It is never easy for a new defensive partnership to dovetail immediately, and Jones' lack of game-time in defence exacerbates the problem. Like Paul Madeley and Phil Neville before him, he is in danger of suffering for his versatility, but while David Moyes has plenty of alternatives the paucity of Hodgson's defensive options is clear.

5. Ball-playing centre-halves continue to be frozen out

Gary Neville is the great centre-half England never had. He showed promise there as a youngster but Alex Ferguson decided that, at 5 ft 11 in, he was too tall for the aerial demands placed upon defenders in the Premier League. Neville went on to have a very good career at right-back but, until Rio Ferdinand's emergence, spent much of his career with club and country alongside defenders who preferred to play the ball long and early rather than bring it out and develop attacks.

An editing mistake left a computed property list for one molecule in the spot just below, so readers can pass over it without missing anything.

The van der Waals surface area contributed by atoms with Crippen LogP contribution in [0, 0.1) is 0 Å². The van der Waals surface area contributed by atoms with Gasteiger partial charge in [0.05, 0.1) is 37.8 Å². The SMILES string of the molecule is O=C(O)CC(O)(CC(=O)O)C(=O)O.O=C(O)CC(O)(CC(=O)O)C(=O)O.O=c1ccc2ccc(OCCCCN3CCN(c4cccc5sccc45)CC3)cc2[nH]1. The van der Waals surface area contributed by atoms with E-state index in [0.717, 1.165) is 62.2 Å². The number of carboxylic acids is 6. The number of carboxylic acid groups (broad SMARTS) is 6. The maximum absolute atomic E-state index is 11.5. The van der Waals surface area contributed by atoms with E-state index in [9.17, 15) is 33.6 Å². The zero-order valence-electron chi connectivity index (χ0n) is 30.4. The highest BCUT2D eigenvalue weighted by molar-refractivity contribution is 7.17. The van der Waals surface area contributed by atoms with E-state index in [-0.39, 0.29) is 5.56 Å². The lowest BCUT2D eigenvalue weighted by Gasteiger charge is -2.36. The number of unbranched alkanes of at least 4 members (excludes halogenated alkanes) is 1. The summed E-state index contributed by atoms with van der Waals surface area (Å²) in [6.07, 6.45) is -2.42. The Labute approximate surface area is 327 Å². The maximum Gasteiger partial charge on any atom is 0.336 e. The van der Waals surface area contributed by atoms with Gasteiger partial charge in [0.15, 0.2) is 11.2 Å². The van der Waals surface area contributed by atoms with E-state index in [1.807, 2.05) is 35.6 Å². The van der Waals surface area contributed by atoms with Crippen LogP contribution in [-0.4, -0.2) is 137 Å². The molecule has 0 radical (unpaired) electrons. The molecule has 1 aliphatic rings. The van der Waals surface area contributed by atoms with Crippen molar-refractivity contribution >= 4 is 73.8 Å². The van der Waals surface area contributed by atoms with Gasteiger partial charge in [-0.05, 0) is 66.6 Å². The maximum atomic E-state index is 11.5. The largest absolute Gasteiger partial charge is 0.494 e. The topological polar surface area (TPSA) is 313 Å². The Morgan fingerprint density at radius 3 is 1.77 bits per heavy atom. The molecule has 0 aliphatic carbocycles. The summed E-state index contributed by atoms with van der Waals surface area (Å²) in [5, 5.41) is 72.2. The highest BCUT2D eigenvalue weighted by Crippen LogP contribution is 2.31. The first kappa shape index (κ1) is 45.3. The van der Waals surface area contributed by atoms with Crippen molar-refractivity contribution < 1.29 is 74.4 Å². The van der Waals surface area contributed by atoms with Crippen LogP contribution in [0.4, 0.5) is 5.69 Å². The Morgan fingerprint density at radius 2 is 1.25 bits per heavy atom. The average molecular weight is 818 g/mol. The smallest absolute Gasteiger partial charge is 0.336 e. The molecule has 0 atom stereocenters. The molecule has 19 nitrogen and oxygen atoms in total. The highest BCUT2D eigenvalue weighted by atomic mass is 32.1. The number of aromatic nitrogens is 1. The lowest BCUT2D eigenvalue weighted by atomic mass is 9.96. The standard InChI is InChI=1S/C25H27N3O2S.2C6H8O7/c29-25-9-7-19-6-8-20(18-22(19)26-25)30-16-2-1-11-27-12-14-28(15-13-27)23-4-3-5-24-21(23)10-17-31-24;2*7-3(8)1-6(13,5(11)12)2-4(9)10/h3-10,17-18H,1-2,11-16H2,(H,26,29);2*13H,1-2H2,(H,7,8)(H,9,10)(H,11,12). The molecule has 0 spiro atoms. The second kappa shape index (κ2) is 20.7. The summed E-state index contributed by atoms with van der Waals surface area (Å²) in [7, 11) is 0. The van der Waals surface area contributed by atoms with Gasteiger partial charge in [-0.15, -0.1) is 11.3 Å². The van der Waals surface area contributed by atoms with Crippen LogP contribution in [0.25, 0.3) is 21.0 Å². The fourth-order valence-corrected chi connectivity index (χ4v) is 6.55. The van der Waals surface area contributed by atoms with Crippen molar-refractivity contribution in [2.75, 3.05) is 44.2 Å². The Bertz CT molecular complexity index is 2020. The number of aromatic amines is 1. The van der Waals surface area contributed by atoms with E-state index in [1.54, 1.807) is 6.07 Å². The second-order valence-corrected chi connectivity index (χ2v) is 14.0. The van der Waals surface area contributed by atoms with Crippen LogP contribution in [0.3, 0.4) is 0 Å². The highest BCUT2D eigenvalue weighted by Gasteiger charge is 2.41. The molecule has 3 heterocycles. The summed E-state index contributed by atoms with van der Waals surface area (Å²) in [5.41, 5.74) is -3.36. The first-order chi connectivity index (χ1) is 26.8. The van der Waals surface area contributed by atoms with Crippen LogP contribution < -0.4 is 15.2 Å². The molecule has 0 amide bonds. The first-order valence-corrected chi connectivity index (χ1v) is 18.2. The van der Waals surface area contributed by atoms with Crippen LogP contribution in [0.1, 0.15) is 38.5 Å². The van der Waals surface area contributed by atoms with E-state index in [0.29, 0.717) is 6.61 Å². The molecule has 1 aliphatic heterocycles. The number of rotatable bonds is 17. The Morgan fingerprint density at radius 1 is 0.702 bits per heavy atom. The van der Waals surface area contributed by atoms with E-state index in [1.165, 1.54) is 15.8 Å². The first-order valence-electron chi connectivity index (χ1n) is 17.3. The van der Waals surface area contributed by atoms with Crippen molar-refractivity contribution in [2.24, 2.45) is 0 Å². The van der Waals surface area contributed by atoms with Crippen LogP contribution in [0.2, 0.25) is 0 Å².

Gary Medel is four inches shorter than Neville and plays in midfield for Cardiff. Last night he was at centre-half for Chile and most of the time comfortable, as well he might having often played there in his career. No one would describe England's current crop of centre-halves as 'ball-playing.' It made one wonder how many such players have been lost due to the English game's fixation with physique.

Have you tried new the Independent Digital Edition apps?
Caption competition
Caption competition
Latest stories from i100
Have you tried new the Independent Digital Edition apps?

Bleacher Report

Daily Quiz
Independent Dating
and  

By clicking 'Search' you
are agreeing to our
Terms of Use.

Day In a Page

Fifa corruption: The 161-page dossier that exposes the organisation's dark heart

The 161-page dossier that exposes Fifa's dark heart